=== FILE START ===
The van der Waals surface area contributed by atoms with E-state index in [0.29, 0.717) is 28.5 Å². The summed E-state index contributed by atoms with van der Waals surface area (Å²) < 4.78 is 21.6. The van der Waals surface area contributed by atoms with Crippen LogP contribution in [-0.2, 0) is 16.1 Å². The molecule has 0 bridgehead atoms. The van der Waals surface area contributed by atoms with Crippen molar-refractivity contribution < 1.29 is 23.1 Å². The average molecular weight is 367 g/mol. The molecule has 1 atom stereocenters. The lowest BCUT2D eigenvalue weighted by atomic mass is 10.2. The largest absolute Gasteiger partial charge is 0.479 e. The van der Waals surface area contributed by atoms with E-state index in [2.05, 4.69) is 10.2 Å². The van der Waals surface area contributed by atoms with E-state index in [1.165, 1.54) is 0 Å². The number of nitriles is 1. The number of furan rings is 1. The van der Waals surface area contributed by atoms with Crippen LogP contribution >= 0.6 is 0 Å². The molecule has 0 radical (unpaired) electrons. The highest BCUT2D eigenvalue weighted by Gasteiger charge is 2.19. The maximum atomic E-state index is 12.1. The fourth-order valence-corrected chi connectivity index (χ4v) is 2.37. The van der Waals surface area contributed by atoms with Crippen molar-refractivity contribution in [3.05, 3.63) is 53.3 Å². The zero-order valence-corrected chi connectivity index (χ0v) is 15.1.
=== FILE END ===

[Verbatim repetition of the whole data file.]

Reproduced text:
The van der Waals surface area contributed by atoms with E-state index in [0.29, 0.717) is 28.5 Å². The summed E-state index contributed by atoms with van der Waals surface area (Å²) < 4.78 is 21.6. The van der Waals surface area contributed by atoms with Crippen LogP contribution in [-0.2, 0) is 16.1 Å². The molecule has 0 bridgehead atoms. The van der Waals surface area contributed by atoms with Crippen molar-refractivity contribution < 1.29 is 23.1 Å². The average molecular weight is 367 g/mol. The molecule has 1 atom stereocenters. The lowest BCUT2D eigenvalue weighted by atomic mass is 10.2. The largest absolute Gasteiger partial charge is 0.479 e. The van der Waals surface area contributed by atoms with E-state index in [2.05, 4.69) is 10.2 Å². The van der Waals surface area contributed by atoms with E-state index in [1.165, 1.54) is 0 Å². The number of nitriles is 1. The number of furan rings is 1. The van der Waals surface area contributed by atoms with Crippen LogP contribution >= 0.6 is 0 Å². The molecule has 0 radical (unpaired) electrons. The highest BCUT2D eigenvalue weighted by Gasteiger charge is 2.19. The maximum atomic E-state index is 12.1. The fourth-order valence-corrected chi connectivity index (χ4v) is 2.37. The van der Waals surface area contributed by atoms with Crippen molar-refractivity contribution in [3.05, 3.63) is 53.3 Å². The zero-order valence-corrected chi connectivity index (χ0v) is 15.1.